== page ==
By Ben Williams
On a trip to visit my Grandma we were driving through a small village called Crick, and there in the fields were two immense 2 MW wind turbines ponderously circling. Everywhere small 70-miles-to-the-gallon cars bustle about the narrow streets. On top of a block of flats in Leamington Spa, two pairs of 300 KW wind turbines spin rapidly away.
And it’s not just here in the midlands. I was recently up in Manchester, and there atop a building, more small-scale wind development. In nearby Derbyshire (this is the North of England, remember) Toyota just brought a 17,000 panel solar array online. According to Toyota’s blog that’s enough power to build 7,000 cars a year, or, in typical British fashion, to boil 150 million cups of tea. Read more about it, here.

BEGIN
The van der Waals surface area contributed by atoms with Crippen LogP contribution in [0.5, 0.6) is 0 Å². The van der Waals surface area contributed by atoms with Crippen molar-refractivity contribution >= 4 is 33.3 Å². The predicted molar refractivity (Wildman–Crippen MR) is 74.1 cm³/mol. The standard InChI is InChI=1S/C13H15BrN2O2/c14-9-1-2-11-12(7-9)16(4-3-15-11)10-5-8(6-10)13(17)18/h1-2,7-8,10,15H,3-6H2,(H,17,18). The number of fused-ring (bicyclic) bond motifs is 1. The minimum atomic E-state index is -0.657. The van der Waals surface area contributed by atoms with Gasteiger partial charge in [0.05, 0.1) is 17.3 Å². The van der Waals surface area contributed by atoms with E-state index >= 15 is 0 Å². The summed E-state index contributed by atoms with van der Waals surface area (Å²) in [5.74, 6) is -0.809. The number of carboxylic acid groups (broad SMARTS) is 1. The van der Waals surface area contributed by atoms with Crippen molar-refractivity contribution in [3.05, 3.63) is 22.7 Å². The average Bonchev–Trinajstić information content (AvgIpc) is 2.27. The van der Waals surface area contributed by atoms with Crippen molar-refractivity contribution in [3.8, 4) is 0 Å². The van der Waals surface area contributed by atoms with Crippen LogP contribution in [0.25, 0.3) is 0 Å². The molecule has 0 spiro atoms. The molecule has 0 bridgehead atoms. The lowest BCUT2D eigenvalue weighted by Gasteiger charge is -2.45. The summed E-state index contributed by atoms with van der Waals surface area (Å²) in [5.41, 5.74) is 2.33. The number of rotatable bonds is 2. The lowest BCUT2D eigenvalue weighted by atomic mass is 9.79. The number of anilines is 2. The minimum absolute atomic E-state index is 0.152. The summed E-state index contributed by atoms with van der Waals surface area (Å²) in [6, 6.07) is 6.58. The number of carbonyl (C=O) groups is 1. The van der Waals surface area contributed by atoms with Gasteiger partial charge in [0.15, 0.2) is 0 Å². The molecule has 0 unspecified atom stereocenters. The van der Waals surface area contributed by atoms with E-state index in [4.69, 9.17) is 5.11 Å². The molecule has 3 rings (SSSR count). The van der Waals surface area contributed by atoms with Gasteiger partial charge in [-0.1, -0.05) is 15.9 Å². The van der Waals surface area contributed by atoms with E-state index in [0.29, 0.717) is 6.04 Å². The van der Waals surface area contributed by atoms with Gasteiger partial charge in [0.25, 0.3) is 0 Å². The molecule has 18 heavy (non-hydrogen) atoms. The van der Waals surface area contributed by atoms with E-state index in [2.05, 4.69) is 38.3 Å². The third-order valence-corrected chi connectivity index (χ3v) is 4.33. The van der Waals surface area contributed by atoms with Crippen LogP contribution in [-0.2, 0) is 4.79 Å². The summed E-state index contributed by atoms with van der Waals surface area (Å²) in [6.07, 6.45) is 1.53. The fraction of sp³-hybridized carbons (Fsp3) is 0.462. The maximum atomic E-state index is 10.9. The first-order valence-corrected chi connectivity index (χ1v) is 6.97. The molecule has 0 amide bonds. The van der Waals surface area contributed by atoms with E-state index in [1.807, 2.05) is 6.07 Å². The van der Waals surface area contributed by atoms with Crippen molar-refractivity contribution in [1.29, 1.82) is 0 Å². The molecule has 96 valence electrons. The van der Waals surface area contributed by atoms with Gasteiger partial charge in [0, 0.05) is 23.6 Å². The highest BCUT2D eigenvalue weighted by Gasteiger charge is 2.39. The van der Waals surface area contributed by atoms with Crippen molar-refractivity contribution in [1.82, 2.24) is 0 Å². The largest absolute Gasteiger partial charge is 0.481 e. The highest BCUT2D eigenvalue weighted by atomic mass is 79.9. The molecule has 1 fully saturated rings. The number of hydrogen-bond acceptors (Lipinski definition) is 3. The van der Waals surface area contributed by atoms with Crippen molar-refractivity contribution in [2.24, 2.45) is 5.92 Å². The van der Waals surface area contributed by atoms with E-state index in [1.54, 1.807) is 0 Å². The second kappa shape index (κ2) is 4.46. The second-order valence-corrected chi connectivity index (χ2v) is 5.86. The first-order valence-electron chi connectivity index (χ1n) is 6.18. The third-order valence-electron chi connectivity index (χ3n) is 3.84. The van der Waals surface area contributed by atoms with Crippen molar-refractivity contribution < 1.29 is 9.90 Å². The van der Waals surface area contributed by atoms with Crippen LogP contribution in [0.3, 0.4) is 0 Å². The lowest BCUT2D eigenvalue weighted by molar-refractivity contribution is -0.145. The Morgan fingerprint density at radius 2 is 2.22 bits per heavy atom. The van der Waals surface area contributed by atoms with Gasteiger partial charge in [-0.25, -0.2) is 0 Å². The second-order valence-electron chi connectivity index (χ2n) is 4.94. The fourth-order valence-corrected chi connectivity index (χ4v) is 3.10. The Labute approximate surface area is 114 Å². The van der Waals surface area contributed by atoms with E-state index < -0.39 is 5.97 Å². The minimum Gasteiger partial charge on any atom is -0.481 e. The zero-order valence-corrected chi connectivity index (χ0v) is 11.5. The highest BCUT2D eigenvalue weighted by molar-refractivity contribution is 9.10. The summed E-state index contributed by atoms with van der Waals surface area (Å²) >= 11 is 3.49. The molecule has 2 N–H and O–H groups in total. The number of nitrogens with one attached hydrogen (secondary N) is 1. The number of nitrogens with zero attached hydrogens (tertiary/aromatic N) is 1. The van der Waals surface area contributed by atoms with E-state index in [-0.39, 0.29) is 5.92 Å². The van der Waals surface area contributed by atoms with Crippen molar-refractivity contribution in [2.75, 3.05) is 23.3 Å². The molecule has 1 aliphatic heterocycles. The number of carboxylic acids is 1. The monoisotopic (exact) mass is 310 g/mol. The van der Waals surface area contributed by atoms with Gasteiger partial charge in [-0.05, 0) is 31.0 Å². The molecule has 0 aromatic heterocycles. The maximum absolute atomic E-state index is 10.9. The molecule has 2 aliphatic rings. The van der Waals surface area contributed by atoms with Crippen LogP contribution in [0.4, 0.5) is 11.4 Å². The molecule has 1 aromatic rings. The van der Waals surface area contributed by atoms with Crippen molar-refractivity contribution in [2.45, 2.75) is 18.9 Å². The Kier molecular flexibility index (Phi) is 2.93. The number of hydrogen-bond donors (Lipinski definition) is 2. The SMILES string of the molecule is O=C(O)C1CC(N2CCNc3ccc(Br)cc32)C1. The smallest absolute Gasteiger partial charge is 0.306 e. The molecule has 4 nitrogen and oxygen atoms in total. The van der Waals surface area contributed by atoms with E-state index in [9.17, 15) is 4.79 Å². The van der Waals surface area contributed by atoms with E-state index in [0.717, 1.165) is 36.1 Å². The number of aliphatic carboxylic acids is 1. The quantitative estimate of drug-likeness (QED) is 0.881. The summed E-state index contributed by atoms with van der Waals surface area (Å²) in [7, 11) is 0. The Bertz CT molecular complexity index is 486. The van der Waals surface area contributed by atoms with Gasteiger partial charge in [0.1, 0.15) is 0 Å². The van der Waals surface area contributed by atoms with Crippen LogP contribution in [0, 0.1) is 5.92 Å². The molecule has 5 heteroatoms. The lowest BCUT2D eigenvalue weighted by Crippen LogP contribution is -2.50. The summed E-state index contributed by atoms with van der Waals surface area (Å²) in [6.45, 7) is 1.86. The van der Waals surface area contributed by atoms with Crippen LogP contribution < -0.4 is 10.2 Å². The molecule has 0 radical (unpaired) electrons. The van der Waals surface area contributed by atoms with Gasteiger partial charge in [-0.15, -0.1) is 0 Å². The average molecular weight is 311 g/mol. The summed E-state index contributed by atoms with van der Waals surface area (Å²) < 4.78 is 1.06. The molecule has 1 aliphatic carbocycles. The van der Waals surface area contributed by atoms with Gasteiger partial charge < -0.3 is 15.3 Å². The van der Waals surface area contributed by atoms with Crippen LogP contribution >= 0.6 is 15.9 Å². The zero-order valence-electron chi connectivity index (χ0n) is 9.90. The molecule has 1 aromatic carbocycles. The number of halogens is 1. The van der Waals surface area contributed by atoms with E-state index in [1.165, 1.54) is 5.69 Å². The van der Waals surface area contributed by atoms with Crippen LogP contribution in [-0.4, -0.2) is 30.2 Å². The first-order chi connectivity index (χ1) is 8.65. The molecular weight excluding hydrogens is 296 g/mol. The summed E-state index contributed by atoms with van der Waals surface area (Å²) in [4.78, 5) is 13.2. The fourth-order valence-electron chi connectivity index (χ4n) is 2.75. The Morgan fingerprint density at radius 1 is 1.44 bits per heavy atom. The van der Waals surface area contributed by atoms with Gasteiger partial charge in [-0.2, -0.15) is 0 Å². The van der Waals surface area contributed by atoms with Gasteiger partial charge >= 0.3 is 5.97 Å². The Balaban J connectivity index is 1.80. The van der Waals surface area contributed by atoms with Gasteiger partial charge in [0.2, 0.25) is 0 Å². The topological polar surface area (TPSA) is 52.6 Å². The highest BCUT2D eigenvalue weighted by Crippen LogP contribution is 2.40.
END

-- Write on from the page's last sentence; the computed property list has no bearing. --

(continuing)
So the only question is, where is the US in all this? Still squabbling that Americans won’t buy smaller cars. Still at the mercy of the oil conglomerates rifling the Corporate Average Fuel Economy (CAFÉ) standards. How come the rest of the world is moving forward toward a more sustainable Earth, yet the US is busy arguing about an inability to print more money? What has gone wrong here? How long will the economic inertia of overweight corporations keep squishing the market?
But the proof is in the pudding. Given the choice, most consumers will make the right decision. In the US, it’s about time we had a choice.